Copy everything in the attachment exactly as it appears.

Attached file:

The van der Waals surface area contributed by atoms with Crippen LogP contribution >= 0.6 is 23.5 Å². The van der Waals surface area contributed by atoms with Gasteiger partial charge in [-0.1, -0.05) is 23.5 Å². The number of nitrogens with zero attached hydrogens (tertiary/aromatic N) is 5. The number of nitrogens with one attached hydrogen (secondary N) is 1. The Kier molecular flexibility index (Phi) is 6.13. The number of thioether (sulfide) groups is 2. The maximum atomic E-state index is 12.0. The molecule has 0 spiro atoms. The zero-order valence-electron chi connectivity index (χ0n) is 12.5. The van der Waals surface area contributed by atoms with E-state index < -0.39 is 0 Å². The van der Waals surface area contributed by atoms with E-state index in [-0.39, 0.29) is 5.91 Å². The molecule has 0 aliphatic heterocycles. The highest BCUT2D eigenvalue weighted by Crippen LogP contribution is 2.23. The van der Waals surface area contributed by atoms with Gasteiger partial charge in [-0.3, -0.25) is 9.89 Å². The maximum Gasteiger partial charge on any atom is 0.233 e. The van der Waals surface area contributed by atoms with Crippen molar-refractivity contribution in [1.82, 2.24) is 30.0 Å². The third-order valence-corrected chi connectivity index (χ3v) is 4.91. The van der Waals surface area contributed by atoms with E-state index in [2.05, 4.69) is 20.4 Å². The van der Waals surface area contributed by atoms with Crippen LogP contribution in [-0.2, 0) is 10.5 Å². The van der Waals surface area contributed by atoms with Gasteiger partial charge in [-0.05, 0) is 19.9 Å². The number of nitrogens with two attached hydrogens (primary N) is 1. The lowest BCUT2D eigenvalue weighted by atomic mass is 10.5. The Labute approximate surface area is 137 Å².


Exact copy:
The van der Waals surface area contributed by atoms with Crippen LogP contribution >= 0.6 is 23.5 Å². The van der Waals surface area contributed by atoms with Gasteiger partial charge in [-0.1, -0.05) is 23.5 Å². The number of nitrogens with zero attached hydrogens (tertiary/aromatic N) is 5. The number of nitrogens with one attached hydrogen (secondary N) is 1. The Kier molecular flexibility index (Phi) is 6.13. The number of thioether (sulfide) groups is 2. The maximum atomic E-state index is 12.0. The molecule has 0 spiro atoms. The zero-order valence-electron chi connectivity index (χ0n) is 12.5. The van der Waals surface area contributed by atoms with E-state index < -0.39 is 0 Å². The van der Waals surface area contributed by atoms with E-state index in [-0.39, 0.29) is 5.91 Å². The molecule has 0 aliphatic heterocycles. The highest BCUT2D eigenvalue weighted by Crippen LogP contribution is 2.23. The van der Waals surface area contributed by atoms with Gasteiger partial charge in [-0.3, -0.25) is 9.89 Å². The maximum Gasteiger partial charge on any atom is 0.233 e. The van der Waals surface area contributed by atoms with Crippen molar-refractivity contribution in [1.82, 2.24) is 30.0 Å². The third-order valence-corrected chi connectivity index (χ3v) is 4.91. The van der Waals surface area contributed by atoms with E-state index in [2.05, 4.69) is 20.4 Å². The van der Waals surface area contributed by atoms with Crippen LogP contribution in [-0.2, 0) is 10.5 Å². The van der Waals surface area contributed by atoms with Gasteiger partial charge in [-0.05, 0) is 19.9 Å². The number of nitrogens with two attached hydrogens (primary N) is 1. The lowest BCUT2D eigenvalue weighted by atomic mass is 10.5. The Labute approximate surface area is 137 Å².